A few years ago, this blog would have been a no-brainer.

The few-years-ago editor might have helped to shape your book, offering an objective, educated opinion as to why the orthodox Jewish dragon wasn’t moving the plot forward, why the 300,000 word sex scene might be overtaxing the average ten-year-old, whether an entire novel narrated by a diseased kidney was a good idea.

Of course no editor is infallible, but the few-years-ago editor might really have helped to shape your limping ragged butt-ugly duckling of a manuscript into a beautiful swan.

No more.

Nowadays, the job of the editor is to suggest that you travel to Gabon on a pogo stick and write a comic memoir featuring the sexual encounters you have on the road. (Hands up if your editor has never suggested a book you might like to write.)

So my question would be, how many of these editorially-inspired books actually end up successful?  Successful, as in big sellers or award winners or brilliant reads?

One in a gazillion? Fewer?

My guess is that they mainly provide cannon fodder for publishers, and a sense that the editorial staff is in control of the creative process.

But you see, they’re not, really.

Real writers write about the strange off-centre stuff that piques their strange off-centre little brains. That’s what occasionally produces a really really fantastic/successful/memorable/popular book. Not someone on the editorial floor thinking “Hang on… Ponies. And hair brushing! That’ll make us all fabulously rich!”  (OK, I grant you. Once in a blue moon, it works. But 99% of the time, it’s a colossal waste of everyone’s time and talent.)

All you hard-working editors out there searching for the prequel to the Old Testament that’ll leave Jeffrey Archer’s sales in the dust — please feel free to correct me.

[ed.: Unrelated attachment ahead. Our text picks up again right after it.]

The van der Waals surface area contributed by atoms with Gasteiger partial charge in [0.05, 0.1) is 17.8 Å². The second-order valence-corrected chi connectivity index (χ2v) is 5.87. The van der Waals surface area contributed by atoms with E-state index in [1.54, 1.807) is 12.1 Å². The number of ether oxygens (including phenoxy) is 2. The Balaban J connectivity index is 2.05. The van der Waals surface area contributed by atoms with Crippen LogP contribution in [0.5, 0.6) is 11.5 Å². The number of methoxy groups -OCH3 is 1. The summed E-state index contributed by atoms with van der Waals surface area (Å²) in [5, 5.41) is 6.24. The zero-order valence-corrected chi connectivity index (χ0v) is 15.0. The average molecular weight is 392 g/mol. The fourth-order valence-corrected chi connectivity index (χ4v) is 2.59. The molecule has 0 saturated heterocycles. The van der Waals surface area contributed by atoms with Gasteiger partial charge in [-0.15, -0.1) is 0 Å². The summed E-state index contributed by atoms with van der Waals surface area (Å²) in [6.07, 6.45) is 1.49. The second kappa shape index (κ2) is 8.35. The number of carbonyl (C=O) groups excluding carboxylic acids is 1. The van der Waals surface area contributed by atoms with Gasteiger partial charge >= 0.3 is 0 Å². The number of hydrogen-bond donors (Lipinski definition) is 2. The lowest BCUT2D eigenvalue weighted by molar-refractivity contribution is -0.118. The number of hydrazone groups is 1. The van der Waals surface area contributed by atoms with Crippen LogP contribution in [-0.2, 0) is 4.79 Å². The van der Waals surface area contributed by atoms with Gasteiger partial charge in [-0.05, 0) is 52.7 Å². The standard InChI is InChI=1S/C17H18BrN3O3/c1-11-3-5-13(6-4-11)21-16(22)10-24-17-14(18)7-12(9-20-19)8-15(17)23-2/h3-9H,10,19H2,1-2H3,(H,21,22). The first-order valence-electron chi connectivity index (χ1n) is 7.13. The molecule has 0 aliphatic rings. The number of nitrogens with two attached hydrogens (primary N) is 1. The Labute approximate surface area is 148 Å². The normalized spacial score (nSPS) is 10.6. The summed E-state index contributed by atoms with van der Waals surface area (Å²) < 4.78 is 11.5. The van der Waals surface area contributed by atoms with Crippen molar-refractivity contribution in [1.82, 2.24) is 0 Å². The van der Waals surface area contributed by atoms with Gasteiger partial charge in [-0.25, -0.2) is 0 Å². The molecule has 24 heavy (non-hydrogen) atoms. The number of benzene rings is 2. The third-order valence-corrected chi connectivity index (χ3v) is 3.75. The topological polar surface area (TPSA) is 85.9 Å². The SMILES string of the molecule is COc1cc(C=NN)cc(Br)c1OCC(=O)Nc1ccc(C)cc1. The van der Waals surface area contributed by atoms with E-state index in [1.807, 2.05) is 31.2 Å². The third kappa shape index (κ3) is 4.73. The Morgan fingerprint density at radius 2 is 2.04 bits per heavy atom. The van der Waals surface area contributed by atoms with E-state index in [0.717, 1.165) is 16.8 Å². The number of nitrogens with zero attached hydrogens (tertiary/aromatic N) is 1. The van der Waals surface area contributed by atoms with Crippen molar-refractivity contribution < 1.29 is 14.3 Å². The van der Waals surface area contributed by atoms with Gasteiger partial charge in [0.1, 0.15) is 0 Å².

P.s. having said that, one or two of my editors are good old fashioned geniuses.

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8 thoughts on “The role of the editor in book publishing.

  1. SDCrockett 5 years ago

    Old testament?
    Prequel?
    Quoi?

  2. Francesca Simon 5 years ago

    I’m loving the diseased kidney narrator idea and am nicking it forthwith!

  3. bookwitch 5 years ago

    That’s a pink pony. Just saying.

  4. nicola baird 5 years ago

    I think the pony-hairbrushing idea is lovely, even if that wasn’t the point. I’m down on editors too. My books zero sales, classic loo books (???) such as Diary of a dog walker apparently selling 1k a week (good luck to the author and grrrr).

    1. Meg Rosoff 5 years ago

      There seems to be a certain cluelessness out there about the marketing genius who came up with My Little Pony — born from a meeting in which it was discovered that little girls love ponies and love hair brushing. Voila. The literary equivalent of sex and Nazis.

  5. Christina 5 years ago

    I once saw an ad for a children’s book editor with a major online company and amongst all the qualifications requested (most of which had to do with marketing and SEO and such), buried deep within, was a throwaway comment that “a love of books is a plus.” A plus! Not a must!

    Which is not to say I don’t appreciate my editors greatly–I hold them in the highest esteem. But I am sorry to see what is happening to the profession. Oh, and for what it is worth, in various correspondence I engaged in a year ago in regard to an over-the-transom submissino, apparently the only books publishing marketing departments want in the picture book field are back-to-school and Christmas books. Oh, and despite the heaps of Halloween books you see on tables in October, nobody publishes them. As Spock would say, “Fascinating.”

  6. ej runyon 5 years ago

    I long for the day I meet up with a modern-day Gordon Lish, or a Maxwell Perkins who will say to me, ‘I love what you have here, now let’s work on this to get it into shape.’

    As it is my last editor sent along notes in this his edits saying, “Rape and kittens – you are DARK.”
    Which I guess is a step in the right direction.

  7. ayse 5 years ago

    Ho Hum….I have so much to learn!!!

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